It’s a Daddy Thing — Campaign ’08 Edition « The Washington Independent
This year’s presidential nominees have both penned autobiographies exploring their family roots. Sen. John McCain coauthored "Faith of My Fathers," tracing his initial rebellion and ultimate embrace of his dad’s military traditions, while Sen. Barack Obama meditated on the role of an absent parent in "Dreams From My Father." The books’ emphasis reveals that both politicians have "father issues," argues my friend Eli Sanders in a new essay, that gamely plays the father card on the presidential contenders.
Starting with the Obama side, Sanders plucks a striking quote from "Dreams," when the young Obama wrestles with his feelings on a visit to Kenya in search of information about his father’s side of the family:
What if the truth only disappointed, and my father’s death meant nothing, and his leaving me behind meant nothing, and the only tie that bound me to him, or to Africa, was a name, a blood type or white people’s scorn?
Sanders thinks Obama’s vexing quest to engage and understand his dad, even if only through memory, follows the worldview of enlightenment liberals:
[Thus Obama is a] man who exemplifies the liberal ideal, operating on the belief that difficulty will be overcome through honest interaction between interior pain and outside realities, and committed to serious intellectual inquiry but ready for the possibility that it will only disappoint…. [The candid, emotional book is] a great achievement and now serves as a powerful antidote to the conservative meme about Obama being a shallow changeling with no fixed core. At Obama’s core, the book convincingly shows, is a deep yearning to have had a father to teach him what it meant to be Barack Obama, and a deep pride at having learned to be that father to himself.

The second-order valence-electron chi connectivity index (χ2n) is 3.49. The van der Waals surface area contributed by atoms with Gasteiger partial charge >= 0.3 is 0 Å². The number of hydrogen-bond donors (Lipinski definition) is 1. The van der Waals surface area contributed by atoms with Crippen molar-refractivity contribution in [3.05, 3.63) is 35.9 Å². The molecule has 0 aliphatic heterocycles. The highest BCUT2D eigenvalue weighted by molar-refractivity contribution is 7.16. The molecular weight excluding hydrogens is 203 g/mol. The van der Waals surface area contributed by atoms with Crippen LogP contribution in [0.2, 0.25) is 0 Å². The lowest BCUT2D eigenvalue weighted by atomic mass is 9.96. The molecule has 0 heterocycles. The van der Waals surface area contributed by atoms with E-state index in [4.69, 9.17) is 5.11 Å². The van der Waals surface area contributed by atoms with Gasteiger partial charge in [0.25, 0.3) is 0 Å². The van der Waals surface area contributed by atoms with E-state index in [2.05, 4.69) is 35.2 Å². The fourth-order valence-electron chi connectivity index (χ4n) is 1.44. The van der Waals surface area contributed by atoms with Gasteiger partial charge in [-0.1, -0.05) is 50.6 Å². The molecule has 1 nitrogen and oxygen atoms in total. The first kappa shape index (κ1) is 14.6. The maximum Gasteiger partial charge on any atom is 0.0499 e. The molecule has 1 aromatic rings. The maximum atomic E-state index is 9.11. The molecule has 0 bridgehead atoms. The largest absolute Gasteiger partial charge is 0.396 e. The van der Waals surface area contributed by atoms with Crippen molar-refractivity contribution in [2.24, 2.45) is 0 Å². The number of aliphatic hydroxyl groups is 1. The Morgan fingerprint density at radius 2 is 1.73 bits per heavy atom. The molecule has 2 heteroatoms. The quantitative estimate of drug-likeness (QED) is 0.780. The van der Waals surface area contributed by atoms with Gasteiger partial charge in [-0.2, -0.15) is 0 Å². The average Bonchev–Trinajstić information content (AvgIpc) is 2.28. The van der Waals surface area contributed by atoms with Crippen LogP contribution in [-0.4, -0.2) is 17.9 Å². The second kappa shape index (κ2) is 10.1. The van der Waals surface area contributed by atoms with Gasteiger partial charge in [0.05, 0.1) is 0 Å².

That sounds nice, but a bit too neat, since Sanders does not detail what *he thinks it means *to be Barack Obama — or even how Obama transcended that yearning to teach himself. (To be fair, one response is that Obama’s books and visionary speeches, including his controversial address on fatherhood, already cover that ground.) Sanders goes on to dissect McCain’s writing, and then issues the conclusion to this political book report:
The books, taken together, do a surprisingly better job of providing one with a feel for the candidates than the current blizzard of news coverage. They also suggest a clear choice of daddy issues in this election.
On one side is a man who sought to understand his father, move on, and become his own person—a man who in his early 30s looked inside himself and found a voice, and a memoir, that were both ahead of their time.
On the other side is a man who sought his father’s approval, failed in moments to live up to his father’s ideals and continues to this day to want to be a man cut from the family mold—a man who late in life got a friend to help him write a book that sounds like just about every other made-to-order political biography of a once-wayward military hero. (emphasis added)
Or, as the political shorthand puts it: change versus more of the same.
Most commentators say that Obama is a better writer than McCain. That view is so established in conventional wisdom, in fact, that it even made for Saturday Night Live fodder. The books’ content, however, is obviously more important than any literary skills involved.
Indeed, it is worth focusing on whether Obama’s inclusive family journey, now embedded in his unusual campaign for president, is a better framework for the kind of nation voters want, as Sanders argues, than a worldview informed by McCain’s conflicted relationship with traditional authority — a pol who played the loud rebel role, but always fell into line when it was time to work for the man.